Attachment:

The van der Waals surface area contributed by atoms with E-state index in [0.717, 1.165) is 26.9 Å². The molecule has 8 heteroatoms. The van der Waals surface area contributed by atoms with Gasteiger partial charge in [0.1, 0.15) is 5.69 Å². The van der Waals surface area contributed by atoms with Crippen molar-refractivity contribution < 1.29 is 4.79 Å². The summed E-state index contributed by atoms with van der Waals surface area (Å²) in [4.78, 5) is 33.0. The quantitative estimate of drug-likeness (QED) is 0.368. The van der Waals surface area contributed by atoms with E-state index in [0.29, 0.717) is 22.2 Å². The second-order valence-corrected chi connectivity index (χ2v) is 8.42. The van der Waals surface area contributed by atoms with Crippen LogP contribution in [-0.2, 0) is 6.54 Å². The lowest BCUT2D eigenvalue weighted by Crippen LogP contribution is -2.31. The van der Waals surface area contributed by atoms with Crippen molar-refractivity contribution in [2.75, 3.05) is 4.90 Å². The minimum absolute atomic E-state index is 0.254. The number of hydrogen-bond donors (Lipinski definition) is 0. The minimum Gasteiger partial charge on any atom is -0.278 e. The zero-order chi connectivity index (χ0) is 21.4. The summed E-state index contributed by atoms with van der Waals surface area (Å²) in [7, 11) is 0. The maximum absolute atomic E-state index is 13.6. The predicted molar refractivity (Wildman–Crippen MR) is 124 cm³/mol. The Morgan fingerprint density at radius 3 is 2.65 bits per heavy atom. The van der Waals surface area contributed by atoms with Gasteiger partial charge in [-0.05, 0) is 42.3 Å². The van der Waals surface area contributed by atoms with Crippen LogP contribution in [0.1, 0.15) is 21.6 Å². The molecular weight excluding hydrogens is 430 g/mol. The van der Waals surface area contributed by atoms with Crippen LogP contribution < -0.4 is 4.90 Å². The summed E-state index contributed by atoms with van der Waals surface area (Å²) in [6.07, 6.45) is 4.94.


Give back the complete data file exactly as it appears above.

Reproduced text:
The van der Waals surface area contributed by atoms with E-state index in [0.717, 1.165) is 26.9 Å². The molecule has 8 heteroatoms. The van der Waals surface area contributed by atoms with Gasteiger partial charge in [0.1, 0.15) is 5.69 Å². The van der Waals surface area contributed by atoms with Crippen molar-refractivity contribution < 1.29 is 4.79 Å². The summed E-state index contributed by atoms with van der Waals surface area (Å²) in [4.78, 5) is 33.0. The quantitative estimate of drug-likeness (QED) is 0.368. The van der Waals surface area contributed by atoms with E-state index in [0.29, 0.717) is 22.2 Å². The second-order valence-corrected chi connectivity index (χ2v) is 8.42. The van der Waals surface area contributed by atoms with Crippen LogP contribution in [-0.2, 0) is 6.54 Å². The lowest BCUT2D eigenvalue weighted by Crippen LogP contribution is -2.31. The van der Waals surface area contributed by atoms with Crippen molar-refractivity contribution in [2.75, 3.05) is 4.90 Å². The minimum absolute atomic E-state index is 0.254. The number of hydrogen-bond donors (Lipinski definition) is 0. The minimum Gasteiger partial charge on any atom is -0.278 e. The zero-order chi connectivity index (χ0) is 21.4. The summed E-state index contributed by atoms with van der Waals surface area (Å²) in [7, 11) is 0. The maximum absolute atomic E-state index is 13.6. The predicted molar refractivity (Wildman–Crippen MR) is 124 cm³/mol. The Morgan fingerprint density at radius 3 is 2.65 bits per heavy atom. The van der Waals surface area contributed by atoms with Gasteiger partial charge in [-0.05, 0) is 42.3 Å². The van der Waals surface area contributed by atoms with Crippen LogP contribution in [0.1, 0.15) is 21.6 Å². The molecular weight excluding hydrogens is 430 g/mol. The van der Waals surface area contributed by atoms with Crippen LogP contribution < -0.4 is 4.90 Å². The summed E-state index contributed by atoms with van der Waals surface area (Å²) in [6.07, 6.45) is 4.94.